The retirement claims backlog inched back up in July, after the Office of Personnel Management reduced the number of outstanding applications to its lowest point in years in June.
OPM received 9,101 new retirement applications in July, over 1,000 more than expected. The backlog is now at 13,620 claims — 1,229 more claims than in June. Still, OPM reported that the percent of retirement claims processed in 60 days or less increased slightly between June and July: from 77.3 percent to 77.9 percent.
The agency also just missed its target last month for number of retirement claims processed, completing 7,872 applications compared to a goal of 8,100 claims.
Despite the slight setback, OPM has made steady progress since February on reducing the inventory of retirement claims, decreasing the backlog by 42 percent in that time. In June, the agency had reduced the backlog to 12,391 applications – the lowest point in years. And although the backlog is higher in July than it was in June, it is still lower than what OPM projected it would be by this time. The agency set a goal of 14,442 retirement claims pending for last month, beating that target by 822 claims.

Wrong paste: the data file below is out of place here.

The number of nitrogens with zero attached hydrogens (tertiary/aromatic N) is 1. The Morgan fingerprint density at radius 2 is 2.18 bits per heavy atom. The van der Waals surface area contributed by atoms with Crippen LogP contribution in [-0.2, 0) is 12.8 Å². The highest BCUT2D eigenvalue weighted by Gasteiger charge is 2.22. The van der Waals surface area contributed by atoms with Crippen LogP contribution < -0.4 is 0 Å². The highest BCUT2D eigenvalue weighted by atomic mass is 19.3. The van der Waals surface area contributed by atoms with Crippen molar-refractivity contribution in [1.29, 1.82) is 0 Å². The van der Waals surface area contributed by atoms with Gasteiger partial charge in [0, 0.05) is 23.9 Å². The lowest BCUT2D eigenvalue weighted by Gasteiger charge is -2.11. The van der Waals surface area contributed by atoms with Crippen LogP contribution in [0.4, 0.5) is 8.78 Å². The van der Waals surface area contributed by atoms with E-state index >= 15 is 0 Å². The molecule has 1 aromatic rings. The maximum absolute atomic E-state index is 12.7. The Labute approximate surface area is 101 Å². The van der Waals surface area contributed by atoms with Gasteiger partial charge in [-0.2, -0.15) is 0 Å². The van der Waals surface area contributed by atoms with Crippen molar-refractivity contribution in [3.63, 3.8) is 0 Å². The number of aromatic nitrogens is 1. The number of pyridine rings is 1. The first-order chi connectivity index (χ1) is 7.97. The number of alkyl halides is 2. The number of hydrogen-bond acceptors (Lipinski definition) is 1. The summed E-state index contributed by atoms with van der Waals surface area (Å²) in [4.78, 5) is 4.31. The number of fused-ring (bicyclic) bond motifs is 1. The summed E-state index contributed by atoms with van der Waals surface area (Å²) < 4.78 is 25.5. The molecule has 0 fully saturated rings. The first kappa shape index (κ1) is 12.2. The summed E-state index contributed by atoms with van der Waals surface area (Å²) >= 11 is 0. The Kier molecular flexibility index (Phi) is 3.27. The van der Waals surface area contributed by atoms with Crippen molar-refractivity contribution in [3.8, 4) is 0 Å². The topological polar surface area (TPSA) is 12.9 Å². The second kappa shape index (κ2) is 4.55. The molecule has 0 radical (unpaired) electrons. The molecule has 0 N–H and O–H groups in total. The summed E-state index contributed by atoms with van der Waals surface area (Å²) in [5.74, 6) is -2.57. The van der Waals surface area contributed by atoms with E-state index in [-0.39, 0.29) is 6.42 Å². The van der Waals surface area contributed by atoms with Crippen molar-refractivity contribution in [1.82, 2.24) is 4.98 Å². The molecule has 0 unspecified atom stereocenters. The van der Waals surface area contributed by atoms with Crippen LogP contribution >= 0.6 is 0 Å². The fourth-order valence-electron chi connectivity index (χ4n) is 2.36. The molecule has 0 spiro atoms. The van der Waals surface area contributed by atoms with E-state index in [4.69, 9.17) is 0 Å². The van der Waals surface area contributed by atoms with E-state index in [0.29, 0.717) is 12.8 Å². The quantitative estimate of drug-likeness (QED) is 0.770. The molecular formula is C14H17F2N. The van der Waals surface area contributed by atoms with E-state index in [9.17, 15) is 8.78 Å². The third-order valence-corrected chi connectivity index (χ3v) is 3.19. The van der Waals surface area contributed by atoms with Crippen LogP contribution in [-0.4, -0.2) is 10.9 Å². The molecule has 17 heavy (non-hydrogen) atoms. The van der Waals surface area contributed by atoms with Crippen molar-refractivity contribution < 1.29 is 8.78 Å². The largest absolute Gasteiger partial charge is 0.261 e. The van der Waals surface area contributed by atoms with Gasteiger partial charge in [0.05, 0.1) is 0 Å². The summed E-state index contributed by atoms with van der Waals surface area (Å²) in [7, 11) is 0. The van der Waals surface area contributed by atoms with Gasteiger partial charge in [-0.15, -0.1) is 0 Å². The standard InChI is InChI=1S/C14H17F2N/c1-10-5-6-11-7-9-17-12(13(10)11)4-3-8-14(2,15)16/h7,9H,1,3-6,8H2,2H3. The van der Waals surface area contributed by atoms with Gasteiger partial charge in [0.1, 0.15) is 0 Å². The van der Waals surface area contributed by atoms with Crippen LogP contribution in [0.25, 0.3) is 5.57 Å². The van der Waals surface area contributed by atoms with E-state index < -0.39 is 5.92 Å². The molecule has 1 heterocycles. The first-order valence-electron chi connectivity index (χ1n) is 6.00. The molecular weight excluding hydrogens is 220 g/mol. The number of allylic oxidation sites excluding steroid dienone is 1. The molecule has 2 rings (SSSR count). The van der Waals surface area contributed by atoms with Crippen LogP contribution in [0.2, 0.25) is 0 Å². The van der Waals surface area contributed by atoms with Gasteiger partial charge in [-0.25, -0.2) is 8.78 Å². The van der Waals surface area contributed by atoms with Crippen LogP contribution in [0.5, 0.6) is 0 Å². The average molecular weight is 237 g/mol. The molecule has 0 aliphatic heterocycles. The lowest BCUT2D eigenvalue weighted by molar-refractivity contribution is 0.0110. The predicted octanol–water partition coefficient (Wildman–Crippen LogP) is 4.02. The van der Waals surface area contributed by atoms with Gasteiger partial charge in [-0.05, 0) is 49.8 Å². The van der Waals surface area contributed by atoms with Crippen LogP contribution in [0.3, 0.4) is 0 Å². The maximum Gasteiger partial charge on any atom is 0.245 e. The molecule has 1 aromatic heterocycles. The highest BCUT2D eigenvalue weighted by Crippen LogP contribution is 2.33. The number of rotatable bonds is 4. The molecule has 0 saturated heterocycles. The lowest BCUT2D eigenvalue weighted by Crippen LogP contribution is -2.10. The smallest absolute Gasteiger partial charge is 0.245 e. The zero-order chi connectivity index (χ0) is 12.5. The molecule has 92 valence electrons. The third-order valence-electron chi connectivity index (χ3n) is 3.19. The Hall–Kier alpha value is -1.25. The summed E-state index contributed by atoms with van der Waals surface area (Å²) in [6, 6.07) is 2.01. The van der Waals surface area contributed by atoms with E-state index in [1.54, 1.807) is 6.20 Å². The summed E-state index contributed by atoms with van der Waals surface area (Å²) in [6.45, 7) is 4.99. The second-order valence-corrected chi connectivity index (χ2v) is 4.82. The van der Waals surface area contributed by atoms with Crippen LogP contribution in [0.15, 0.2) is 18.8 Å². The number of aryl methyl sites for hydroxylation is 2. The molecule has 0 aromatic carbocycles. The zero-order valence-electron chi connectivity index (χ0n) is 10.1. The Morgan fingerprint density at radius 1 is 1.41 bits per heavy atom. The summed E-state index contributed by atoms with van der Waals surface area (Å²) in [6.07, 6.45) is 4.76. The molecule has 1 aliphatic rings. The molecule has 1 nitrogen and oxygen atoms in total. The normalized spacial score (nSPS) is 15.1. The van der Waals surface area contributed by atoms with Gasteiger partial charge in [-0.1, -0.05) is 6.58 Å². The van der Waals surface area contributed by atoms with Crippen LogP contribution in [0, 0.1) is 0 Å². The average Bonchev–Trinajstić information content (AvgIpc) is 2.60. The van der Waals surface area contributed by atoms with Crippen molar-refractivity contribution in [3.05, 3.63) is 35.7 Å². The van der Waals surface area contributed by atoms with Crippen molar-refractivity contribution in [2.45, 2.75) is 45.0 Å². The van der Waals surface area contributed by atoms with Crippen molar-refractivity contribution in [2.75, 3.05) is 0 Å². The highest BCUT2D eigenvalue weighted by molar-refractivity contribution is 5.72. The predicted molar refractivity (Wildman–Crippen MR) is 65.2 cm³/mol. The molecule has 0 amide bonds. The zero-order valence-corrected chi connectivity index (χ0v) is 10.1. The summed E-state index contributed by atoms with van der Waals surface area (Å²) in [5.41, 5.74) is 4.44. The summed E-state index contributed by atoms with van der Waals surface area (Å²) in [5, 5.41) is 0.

It is possible OPM will come close to eliminating the decades-old backlog by the end of the year. OPM originally attempted to eliminate the backlog by the summer of 2013, but sequestration forced the agency to scale back its ambitions.
In March, a bipartisan group of senators blasted OPM for wasting taxpayer dollars by continuing to use an outdated system to process claims. The lawmakers wrote a letter to OPM Director Katherine Archuleta after The Washington Post published a scathing report on the inefficiencies of the agency’s claims processing.
Clearing up the retirement claims backlog has been an ongoing struggle for OPM and a constant source of frustration for federal retirees and members of Congress who are hearing lots of complaints from their constituents.